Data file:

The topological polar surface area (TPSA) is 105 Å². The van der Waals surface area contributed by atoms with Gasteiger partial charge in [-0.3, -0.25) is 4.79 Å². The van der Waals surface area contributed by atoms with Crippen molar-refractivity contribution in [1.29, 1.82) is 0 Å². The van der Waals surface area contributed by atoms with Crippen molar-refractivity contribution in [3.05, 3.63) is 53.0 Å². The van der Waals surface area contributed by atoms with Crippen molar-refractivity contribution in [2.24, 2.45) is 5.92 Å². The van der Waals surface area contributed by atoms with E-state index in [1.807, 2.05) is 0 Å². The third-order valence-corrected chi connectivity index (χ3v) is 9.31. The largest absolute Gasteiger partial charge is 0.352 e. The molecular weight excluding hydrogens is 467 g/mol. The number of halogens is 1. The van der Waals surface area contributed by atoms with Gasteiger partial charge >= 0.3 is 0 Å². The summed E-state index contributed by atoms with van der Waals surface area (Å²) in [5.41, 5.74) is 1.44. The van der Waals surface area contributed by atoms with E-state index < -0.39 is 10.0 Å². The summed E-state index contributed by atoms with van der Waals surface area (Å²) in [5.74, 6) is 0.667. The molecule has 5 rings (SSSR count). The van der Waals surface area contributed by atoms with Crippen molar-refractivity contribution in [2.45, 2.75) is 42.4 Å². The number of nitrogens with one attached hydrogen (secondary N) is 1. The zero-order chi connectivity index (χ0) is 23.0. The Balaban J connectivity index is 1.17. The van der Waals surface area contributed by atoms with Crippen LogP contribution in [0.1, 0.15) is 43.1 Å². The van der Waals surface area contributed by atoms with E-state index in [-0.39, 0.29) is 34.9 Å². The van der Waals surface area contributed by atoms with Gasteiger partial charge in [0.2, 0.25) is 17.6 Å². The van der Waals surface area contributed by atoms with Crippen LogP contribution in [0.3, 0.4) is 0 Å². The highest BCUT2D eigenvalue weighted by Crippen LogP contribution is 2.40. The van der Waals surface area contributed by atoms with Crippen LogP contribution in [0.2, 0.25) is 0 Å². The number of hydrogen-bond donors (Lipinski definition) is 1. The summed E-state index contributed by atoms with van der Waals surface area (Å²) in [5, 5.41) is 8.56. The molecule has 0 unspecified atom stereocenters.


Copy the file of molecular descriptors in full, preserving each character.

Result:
The topological polar surface area (TPSA) is 105 Å². The van der Waals surface area contributed by atoms with Gasteiger partial charge in [-0.3, -0.25) is 4.79 Å². The van der Waals surface area contributed by atoms with Crippen molar-refractivity contribution in [1.29, 1.82) is 0 Å². The van der Waals surface area contributed by atoms with Crippen molar-refractivity contribution in [3.05, 3.63) is 53.0 Å². The van der Waals surface area contributed by atoms with Crippen molar-refractivity contribution in [2.24, 2.45) is 5.92 Å². The van der Waals surface area contributed by atoms with E-state index in [1.807, 2.05) is 0 Å². The third-order valence-corrected chi connectivity index (χ3v) is 9.31. The largest absolute Gasteiger partial charge is 0.352 e. The molecular weight excluding hydrogens is 467 g/mol. The number of halogens is 1. The van der Waals surface area contributed by atoms with Gasteiger partial charge >= 0.3 is 0 Å². The summed E-state index contributed by atoms with van der Waals surface area (Å²) in [5.41, 5.74) is 1.44. The van der Waals surface area contributed by atoms with E-state index < -0.39 is 10.0 Å². The summed E-state index contributed by atoms with van der Waals surface area (Å²) in [5.74, 6) is 0.667. The molecule has 5 rings (SSSR count). The van der Waals surface area contributed by atoms with Crippen molar-refractivity contribution in [2.45, 2.75) is 42.4 Å². The number of nitrogens with one attached hydrogen (secondary N) is 1. The zero-order chi connectivity index (χ0) is 23.0. The Balaban J connectivity index is 1.17. The van der Waals surface area contributed by atoms with Crippen LogP contribution in [0.1, 0.15) is 43.1 Å². The van der Waals surface area contributed by atoms with E-state index in [-0.39, 0.29) is 34.9 Å². The van der Waals surface area contributed by atoms with Gasteiger partial charge in [0.2, 0.25) is 17.6 Å². The van der Waals surface area contributed by atoms with Crippen LogP contribution in [0.3, 0.4) is 0 Å². The highest BCUT2D eigenvalue weighted by Crippen LogP contribution is 2.40. The van der Waals surface area contributed by atoms with Crippen LogP contribution in [0.2, 0.25) is 0 Å². The number of hydrogen-bond donors (Lipinski definition) is 1. The summed E-state index contributed by atoms with van der Waals surface area (Å²) in [5, 5.41) is 8.56. The molecule has 0 unspecified atom stereocenters.